except i made some modifications, because we still need the User object for edit message.
you are making matters more complicated then they are. Of course we can:
class Message: def __init__(self, sender, recipient, text): self.sender = sender self.recipient = recipient self.text = text class User: def __init__(self, username): self.username = username def edit_message(self, message, new_text): if message.sender == self.username: message.text = new_text class Admin(User): def edit_message(self, message, new_text): message.text = new_text test_text = 'This is test message!' #define text for first message test_text_002 = 'This is second test message!' #define text for second message edited_text = 'This is edited text' #define text for edited message user_001 = User('firstname.lastname@example.org') #define sender user_002 = User('email@example.com') #define recipient admin = Admin('admin') #define admin first_message = Message(user_001.username,user_002.username,test_text) #create first message user_001.edit_message(first_message, 'editing the message') print(first_message.text)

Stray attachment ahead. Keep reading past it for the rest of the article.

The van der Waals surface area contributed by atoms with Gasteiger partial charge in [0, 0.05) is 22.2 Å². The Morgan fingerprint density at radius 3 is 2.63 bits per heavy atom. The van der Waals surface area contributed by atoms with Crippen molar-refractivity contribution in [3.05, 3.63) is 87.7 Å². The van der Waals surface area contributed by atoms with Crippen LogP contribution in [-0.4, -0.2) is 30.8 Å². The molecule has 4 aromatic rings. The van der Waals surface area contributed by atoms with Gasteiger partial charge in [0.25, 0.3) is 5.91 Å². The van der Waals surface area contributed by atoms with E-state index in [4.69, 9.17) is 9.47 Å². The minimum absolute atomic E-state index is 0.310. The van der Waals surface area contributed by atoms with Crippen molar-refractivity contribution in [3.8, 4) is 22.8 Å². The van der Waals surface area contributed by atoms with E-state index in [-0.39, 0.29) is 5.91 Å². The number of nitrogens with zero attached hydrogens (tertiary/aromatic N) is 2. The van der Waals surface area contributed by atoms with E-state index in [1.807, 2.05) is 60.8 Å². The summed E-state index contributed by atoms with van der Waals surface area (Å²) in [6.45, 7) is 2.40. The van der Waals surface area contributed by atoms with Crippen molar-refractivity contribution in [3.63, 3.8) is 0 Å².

If that is how you feel, you should write C or assembly code. Then python is too bloated. Python is a high-level language
I am going to be rude, sorry for that. But for me, working as a developer, these optimization you talk about are micro. They are not worth the time to optimize. You waste more time then you gain performance. Computers these days are so powerful
The reality is that if I had to write something like what you are currently doing, i would also use a relational database to make the data persist after the program has completed running. And then the choice would be simple many to one relations.
I know this is very likely not the answer you are looking for, sorry.